Lots of people are outraged at BP CEO Tony Hayward for going to a yacht race, but not at President Obama for going golfing. This is indeed impressive hypocrisy.

Now, if you actually asked most pundits, they would, I think, admit that there is no actual reason why Hayward shouldn’t go to the damn yacht race. The problem, they’ll say, was not that he was neglecting actual duties, so much as that he was “sending the wrong message” or “it made him look bad.”

Well, yes; because the pundits and commentariat decree that it makes him look bad. It is a self-fulfilling prophecy, and an example of the extent to which the media creates its own reality.

Of course, the White House itself didn’t help matters by criticizing Hayward. Rahm Emmanuel himself used the “it’s a bad PR decision” line. I guess it is, but only because you all have decided to make it into one.

Let me make it clear, by the way, that there’s no reason Obama shouldn’t be golfing either. The fact is, there is nothing that either Hayward or Obama need to do that they cannot do from a yacht race or a golf course. I suspect that at their level, almost all of their “oversight” can be done using cell phones.


 “The benefits of drilling accrue to a private company, but the risks of that drilling accrue to we the American people.” says Maddow.

I like Maddow, but she’s waaayy oversimplifying here: the benefits do not accrue just to private companies. They also accrue to… wait for it… the American people, at least the ones who use oil-fueled transportation, or in some way benefit from the activities of the people who do. I think that’s everybody.

Progressives like Maddow prefer to ignore this fact, and act as if companies are mindlessly drilling oil to magically make money for themselves at the expense of others. But that’s not the case, and acting like it is and ruthlessly punishing BP will not get the job done.

Look, I agree BP needs to pay a price. But there’s a certain unthinking vindictiveness in the liberals’ rhetoric that disturbs me. They really seem to view oil companies as 100% pure evil, that provide no service, but merely enrich themselves.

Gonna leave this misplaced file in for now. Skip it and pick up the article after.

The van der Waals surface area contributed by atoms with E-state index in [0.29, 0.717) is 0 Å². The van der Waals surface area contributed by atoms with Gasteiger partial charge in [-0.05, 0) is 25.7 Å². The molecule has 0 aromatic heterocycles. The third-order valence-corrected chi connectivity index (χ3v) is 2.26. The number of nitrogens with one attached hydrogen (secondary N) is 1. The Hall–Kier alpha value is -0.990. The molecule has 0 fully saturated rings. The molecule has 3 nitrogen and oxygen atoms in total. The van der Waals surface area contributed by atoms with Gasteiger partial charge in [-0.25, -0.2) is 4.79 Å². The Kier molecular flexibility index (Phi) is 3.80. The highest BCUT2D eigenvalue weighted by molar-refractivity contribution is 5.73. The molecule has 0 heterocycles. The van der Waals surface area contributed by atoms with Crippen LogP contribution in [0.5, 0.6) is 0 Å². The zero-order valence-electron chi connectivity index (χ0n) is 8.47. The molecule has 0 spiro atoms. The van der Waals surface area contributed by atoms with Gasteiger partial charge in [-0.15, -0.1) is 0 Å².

Mock me if you like, but I’m one of the few people who thinks Obama is handling this situation in precisely the right way. He’s taking a measured and considered approach to the situation, and properly recognizing the complexities involved.

Well, that’s not good. And more bad news: Hurricane season starts on Tuesday.

UPDATE: This reminds me of why weather control is so important. I’ve said it before, and I’ll say it again: Whoever figures it out first will rule the planet. Alas, the Chinese government is making progress on this, while we can’t even plug a damn pipe.

This whole oil spill thing gets worse all the time, and they just noticed some “huge oil plumes“.

What I want to know is: What is the worst case scenario here? What is the maximum amount of oil which can possibly spill into the Gulf from this? So far, I’ve found this:

“The spill, currently spewing 5,000 barrels (210,000 gallons) of sweet crude oil into the Gulf every day, could grow up to 12 times the rate of current low-end estimates.Rates that high would cause an already disastrous scenario to become a truly catastrophic event.”

 But I’m having trouble figuring out what that means, or what the difference is between a disaster and a catastrophe.